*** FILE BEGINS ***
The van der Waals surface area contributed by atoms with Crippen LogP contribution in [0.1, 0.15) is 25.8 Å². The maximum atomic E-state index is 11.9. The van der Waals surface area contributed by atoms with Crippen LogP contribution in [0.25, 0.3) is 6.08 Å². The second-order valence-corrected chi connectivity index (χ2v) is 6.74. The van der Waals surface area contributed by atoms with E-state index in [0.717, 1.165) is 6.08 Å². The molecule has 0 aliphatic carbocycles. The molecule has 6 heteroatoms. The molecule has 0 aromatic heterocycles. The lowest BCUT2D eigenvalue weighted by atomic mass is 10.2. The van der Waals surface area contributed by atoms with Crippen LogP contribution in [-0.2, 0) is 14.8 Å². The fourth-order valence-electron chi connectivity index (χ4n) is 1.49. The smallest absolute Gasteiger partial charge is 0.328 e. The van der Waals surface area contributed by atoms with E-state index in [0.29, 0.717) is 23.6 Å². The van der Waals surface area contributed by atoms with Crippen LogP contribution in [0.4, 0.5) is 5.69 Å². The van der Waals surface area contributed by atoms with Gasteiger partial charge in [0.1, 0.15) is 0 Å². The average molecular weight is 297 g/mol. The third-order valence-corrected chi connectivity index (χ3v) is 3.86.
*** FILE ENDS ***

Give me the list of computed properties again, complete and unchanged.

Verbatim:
The van der Waals surface area contributed by atoms with Crippen LogP contribution in [0.1, 0.15) is 25.8 Å². The maximum atomic E-state index is 11.9. The van der Waals surface area contributed by atoms with Crippen LogP contribution in [0.25, 0.3) is 6.08 Å². The second-order valence-corrected chi connectivity index (χ2v) is 6.74. The van der Waals surface area contributed by atoms with E-state index in [0.717, 1.165) is 6.08 Å². The molecule has 0 aliphatic carbocycles. The molecule has 6 heteroatoms. The molecule has 0 aromatic heterocycles. The lowest BCUT2D eigenvalue weighted by atomic mass is 10.2. The van der Waals surface area contributed by atoms with Crippen LogP contribution in [-0.2, 0) is 14.8 Å². The fourth-order valence-electron chi connectivity index (χ4n) is 1.49. The smallest absolute Gasteiger partial charge is 0.328 e. The van der Waals surface area contributed by atoms with E-state index in [0.29, 0.717) is 23.6 Å². The van der Waals surface area contributed by atoms with Crippen LogP contribution in [0.4, 0.5) is 5.69 Å². The van der Waals surface area contributed by atoms with Gasteiger partial charge in [0.1, 0.15) is 0 Å². The average molecular weight is 297 g/mol. The third-order valence-corrected chi connectivity index (χ3v) is 3.86.